Mexico is without a doubt the largest country in Central America, and to my own disbelief, I have to confess that I knew very little about the history of it. The only thing I remember from school history lessons was watching Viva Zapata! with Marlon Brando Anyway, as usual, there’s a whole lot more to learn.
Before independent Mexico was born, there was the ViceRoayalty of New Spain. This was about the size of modern US, and in fact it consisted of many areas (such as Florida, Texas) that are currently US states.
But things started to change in 1810 when Spanish crown was under the occupation of Napoleon’s army in Europe and there was turbulance in the Northern parts of America too. A criello priest named Miguel Hidalgo saw a chance to start a rebellion against Spanish regime, and in small town of Dolores he declared Mexico’s independence from Spain on September 16, 1810. This act started a long, 11 year civil war; both Mexico and Central Americas declared their independence from Spanish Crown in 1821. Hidalgo was captured and executed in mid of 1811, but his figure has remained one of the key figures of Mexican stamps through all ages:
The following decades in Mexico were far from being status quo. Emperors and regimes changed in pretty rapid state, and there was more or less constant argument with the US (including but not limited to annexation of Texas to US and Mexican–American War). Things started to calm down only during the dictatorship the Porfirio Díaz (1876–1911). He ruled with iron fist, but as a result both the economy and society developed rapidly. However, another, much more famous rebellion was on the way.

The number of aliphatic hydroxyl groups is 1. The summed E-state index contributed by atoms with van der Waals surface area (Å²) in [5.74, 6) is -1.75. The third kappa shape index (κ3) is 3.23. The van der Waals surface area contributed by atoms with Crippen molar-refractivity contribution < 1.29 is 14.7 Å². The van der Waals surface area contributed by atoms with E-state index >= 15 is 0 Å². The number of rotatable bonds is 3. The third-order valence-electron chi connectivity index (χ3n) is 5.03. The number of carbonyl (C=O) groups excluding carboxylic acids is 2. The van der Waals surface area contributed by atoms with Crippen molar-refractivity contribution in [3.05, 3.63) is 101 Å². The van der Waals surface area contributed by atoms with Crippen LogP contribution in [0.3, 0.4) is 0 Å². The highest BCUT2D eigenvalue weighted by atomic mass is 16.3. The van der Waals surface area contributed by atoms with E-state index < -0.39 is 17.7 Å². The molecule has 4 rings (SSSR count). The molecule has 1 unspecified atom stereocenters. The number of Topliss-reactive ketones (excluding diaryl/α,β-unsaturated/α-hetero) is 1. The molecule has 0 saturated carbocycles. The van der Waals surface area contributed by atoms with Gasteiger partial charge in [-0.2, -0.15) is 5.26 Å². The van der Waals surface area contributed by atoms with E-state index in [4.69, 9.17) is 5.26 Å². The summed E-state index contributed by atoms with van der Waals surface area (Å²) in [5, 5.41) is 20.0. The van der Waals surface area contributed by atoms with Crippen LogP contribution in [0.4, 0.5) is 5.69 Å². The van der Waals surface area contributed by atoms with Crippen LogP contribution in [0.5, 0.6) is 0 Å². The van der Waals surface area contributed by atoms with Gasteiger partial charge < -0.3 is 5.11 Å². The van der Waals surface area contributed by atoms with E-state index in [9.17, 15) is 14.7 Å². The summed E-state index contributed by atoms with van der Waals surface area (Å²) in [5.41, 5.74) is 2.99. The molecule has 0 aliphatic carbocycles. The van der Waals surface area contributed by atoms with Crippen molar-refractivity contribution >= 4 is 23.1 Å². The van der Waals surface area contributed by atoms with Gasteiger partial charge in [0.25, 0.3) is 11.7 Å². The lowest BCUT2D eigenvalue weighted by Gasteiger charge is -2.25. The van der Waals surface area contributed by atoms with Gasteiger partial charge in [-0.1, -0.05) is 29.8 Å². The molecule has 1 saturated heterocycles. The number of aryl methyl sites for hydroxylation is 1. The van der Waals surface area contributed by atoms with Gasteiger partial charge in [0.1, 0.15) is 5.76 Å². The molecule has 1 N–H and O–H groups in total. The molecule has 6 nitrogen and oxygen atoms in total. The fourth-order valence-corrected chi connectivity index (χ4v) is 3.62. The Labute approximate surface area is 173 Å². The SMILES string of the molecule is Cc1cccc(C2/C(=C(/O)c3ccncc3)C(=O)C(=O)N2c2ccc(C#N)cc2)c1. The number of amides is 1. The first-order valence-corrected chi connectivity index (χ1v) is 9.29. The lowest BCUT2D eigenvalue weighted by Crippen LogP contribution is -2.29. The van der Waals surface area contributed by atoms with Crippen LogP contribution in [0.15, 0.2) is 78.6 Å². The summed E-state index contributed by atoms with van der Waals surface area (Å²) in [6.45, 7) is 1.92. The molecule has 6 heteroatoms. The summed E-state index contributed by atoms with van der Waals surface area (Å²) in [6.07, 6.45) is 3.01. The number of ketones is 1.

The first wave of famous Mexication revolution raged from 1910/20, and the ’sequel’ (so called Cristero war) in late 1920s. The rebellion started with simple things: peasantry demanded land, water, and a more sympathetic national government. There was also a lot of bad blood against conservative forces represented by the Church, the rich landowners, and the foreign capitalist. As a result, very violent civil war broke out in 1911. The revolutionary forces were led by, among others, Emiliano Zapata and Pancho Villa (again, both assassinated during the rebellion). The constitution of 1917 was a windbreaker, as it was the first document in the world to set out equal social rights to all. However, it was also strongly anticlerical and seriously restricted religious freedoms of priests and alike. This led to the Cristero War in late 1920s. Philatelically speaking these years are very fascinating, as there’s tons of overprints etc. to dig into.
After the Revolution, Mexican society calmed down a lot, and started it’s growth as one of the most stablest and richest nations in Latin America. Philatelically speaking these later years are nowhere as boring as you might think.
First, there is Fransisco Eppens, the master of Art Deco stamps. He designed lots of breathtaking stamps for Mexico. As I’ve covered Eppens on earlier blog entry, I’ll not go any deeper with this trail.
Another thing worthy of highlighting are the Mexican definitive series – especially the 1950/1975 ‘National heritage’, and the 1975/92 ‘Exporta’ series. They are among the most complex and most collected in modern philately worldwide. Both are made of tens of designs, and even on simplified level they have hundreds of varieties (watermarks, perforations, different values etc) to keep collector busy.
And finally, Mexico is one of the few modern countries to experience hyperinflation (more widely known examples of hyperinflation are 1920s Germany and 1940s Hungary). The Mexican hyperinflation had it’s roots on the late 1970s oil crisis, and it all peaked on 1993 when Mexico created a new currency, the Nuevo Peso (”new peso”), which chopped 3 zeros off the old peso.